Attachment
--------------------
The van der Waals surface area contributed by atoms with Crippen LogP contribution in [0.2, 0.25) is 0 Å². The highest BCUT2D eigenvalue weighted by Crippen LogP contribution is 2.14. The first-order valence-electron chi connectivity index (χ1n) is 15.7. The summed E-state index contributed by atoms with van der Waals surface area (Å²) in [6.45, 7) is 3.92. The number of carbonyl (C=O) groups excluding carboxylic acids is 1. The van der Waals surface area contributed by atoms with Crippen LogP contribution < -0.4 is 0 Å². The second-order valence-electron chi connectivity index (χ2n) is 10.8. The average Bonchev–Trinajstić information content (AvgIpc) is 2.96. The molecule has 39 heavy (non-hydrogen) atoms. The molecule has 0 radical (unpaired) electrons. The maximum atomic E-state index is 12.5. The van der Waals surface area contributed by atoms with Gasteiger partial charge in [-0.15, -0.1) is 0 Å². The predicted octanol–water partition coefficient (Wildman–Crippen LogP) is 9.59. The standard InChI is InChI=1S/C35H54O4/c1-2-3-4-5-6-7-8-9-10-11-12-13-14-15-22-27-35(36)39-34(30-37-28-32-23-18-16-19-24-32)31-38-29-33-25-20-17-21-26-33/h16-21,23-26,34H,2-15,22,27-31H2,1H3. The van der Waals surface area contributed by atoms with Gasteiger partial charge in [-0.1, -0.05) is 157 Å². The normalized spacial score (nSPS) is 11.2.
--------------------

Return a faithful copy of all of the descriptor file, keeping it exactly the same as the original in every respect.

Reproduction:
The van der Waals surface area contributed by atoms with Crippen LogP contribution in [0.2, 0.25) is 0 Å². The highest BCUT2D eigenvalue weighted by Crippen LogP contribution is 2.14. The first-order valence-electron chi connectivity index (χ1n) is 15.7. The summed E-state index contributed by atoms with van der Waals surface area (Å²) in [6.45, 7) is 3.92. The number of carbonyl (C=O) groups excluding carboxylic acids is 1. The van der Waals surface area contributed by atoms with Crippen LogP contribution < -0.4 is 0 Å². The second-order valence-electron chi connectivity index (χ2n) is 10.8. The average Bonchev–Trinajstić information content (AvgIpc) is 2.96. The molecule has 39 heavy (non-hydrogen) atoms. The molecule has 0 radical (unpaired) electrons. The maximum atomic E-state index is 12.5. The van der Waals surface area contributed by atoms with Gasteiger partial charge in [-0.15, -0.1) is 0 Å². The predicted octanol–water partition coefficient (Wildman–Crippen LogP) is 9.59. The standard InChI is InChI=1S/C35H54O4/c1-2-3-4-5-6-7-8-9-10-11-12-13-14-15-22-27-35(36)39-34(30-37-28-32-23-18-16-19-24-32)31-38-29-33-25-20-17-21-26-33/h16-21,23-26,34H,2-15,22,27-31H2,1H3. The van der Waals surface area contributed by atoms with Gasteiger partial charge in [-0.1, -0.05) is 157 Å². The normalized spacial score (nSPS) is 11.2.